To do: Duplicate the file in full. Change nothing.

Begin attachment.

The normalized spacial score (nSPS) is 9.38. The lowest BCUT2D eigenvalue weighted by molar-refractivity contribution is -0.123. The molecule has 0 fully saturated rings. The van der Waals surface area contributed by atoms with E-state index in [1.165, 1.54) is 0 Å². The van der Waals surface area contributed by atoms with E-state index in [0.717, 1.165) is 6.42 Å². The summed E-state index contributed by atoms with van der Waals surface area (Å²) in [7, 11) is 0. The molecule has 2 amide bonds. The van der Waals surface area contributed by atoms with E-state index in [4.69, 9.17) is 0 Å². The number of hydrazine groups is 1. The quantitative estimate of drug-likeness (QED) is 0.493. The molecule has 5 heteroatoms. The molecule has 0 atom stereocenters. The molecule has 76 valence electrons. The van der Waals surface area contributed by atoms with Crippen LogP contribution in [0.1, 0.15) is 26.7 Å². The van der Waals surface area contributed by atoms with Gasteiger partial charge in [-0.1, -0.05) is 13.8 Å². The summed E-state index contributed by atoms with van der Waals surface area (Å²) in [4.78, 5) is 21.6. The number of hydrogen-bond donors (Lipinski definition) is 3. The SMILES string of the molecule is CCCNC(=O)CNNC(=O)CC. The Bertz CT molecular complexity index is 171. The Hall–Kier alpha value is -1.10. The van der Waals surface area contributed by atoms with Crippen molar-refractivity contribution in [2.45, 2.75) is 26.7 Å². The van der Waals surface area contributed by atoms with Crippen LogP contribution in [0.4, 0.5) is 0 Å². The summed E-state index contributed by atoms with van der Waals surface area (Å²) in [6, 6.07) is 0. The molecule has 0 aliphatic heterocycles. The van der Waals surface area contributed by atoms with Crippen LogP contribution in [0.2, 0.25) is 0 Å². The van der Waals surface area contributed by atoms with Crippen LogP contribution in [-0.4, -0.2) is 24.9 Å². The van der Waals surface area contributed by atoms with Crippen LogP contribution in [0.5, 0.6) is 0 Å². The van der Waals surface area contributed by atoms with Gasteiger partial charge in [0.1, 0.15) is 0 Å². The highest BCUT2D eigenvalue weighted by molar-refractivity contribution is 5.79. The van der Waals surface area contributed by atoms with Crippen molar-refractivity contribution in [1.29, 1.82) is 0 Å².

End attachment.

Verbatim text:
The normalized spacial score (nSPS) is 9.38. The lowest BCUT2D eigenvalue weighted by molar-refractivity contribution is -0.123. The molecule has 0 fully saturated rings. The van der Waals surface area contributed by atoms with E-state index in [1.165, 1.54) is 0 Å². The van der Waals surface area contributed by atoms with E-state index in [0.717, 1.165) is 6.42 Å². The summed E-state index contributed by atoms with van der Waals surface area (Å²) in [7, 11) is 0. The molecule has 2 amide bonds. The van der Waals surface area contributed by atoms with E-state index in [4.69, 9.17) is 0 Å². The number of hydrazine groups is 1. The quantitative estimate of drug-likeness (QED) is 0.493. The molecule has 5 heteroatoms. The molecule has 0 atom stereocenters. The molecule has 76 valence electrons. The van der Waals surface area contributed by atoms with Crippen LogP contribution in [0.1, 0.15) is 26.7 Å². The van der Waals surface area contributed by atoms with Gasteiger partial charge in [-0.1, -0.05) is 13.8 Å². The summed E-state index contributed by atoms with van der Waals surface area (Å²) in [4.78, 5) is 21.6. The number of hydrogen-bond donors (Lipinski definition) is 3. The SMILES string of the molecule is CCCNC(=O)CNNC(=O)CC. The Bertz CT molecular complexity index is 171. The Hall–Kier alpha value is -1.10. The van der Waals surface area contributed by atoms with Crippen molar-refractivity contribution in [2.45, 2.75) is 26.7 Å². The van der Waals surface area contributed by atoms with Crippen LogP contribution in [0.4, 0.5) is 0 Å². The summed E-state index contributed by atoms with van der Waals surface area (Å²) in [6, 6.07) is 0. The molecule has 0 aliphatic heterocycles. The van der Waals surface area contributed by atoms with Crippen LogP contribution in [0.2, 0.25) is 0 Å². The van der Waals surface area contributed by atoms with Crippen LogP contribution in [-0.4, -0.2) is 24.9 Å². The van der Waals surface area contributed by atoms with Crippen LogP contribution in [0.5, 0.6) is 0 Å². The van der Waals surface area contributed by atoms with Gasteiger partial charge in [0.1, 0.15) is 0 Å². The highest BCUT2D eigenvalue weighted by molar-refractivity contribution is 5.79. The van der Waals surface area contributed by atoms with Crippen molar-refractivity contribution in [1.29, 1.82) is 0 Å².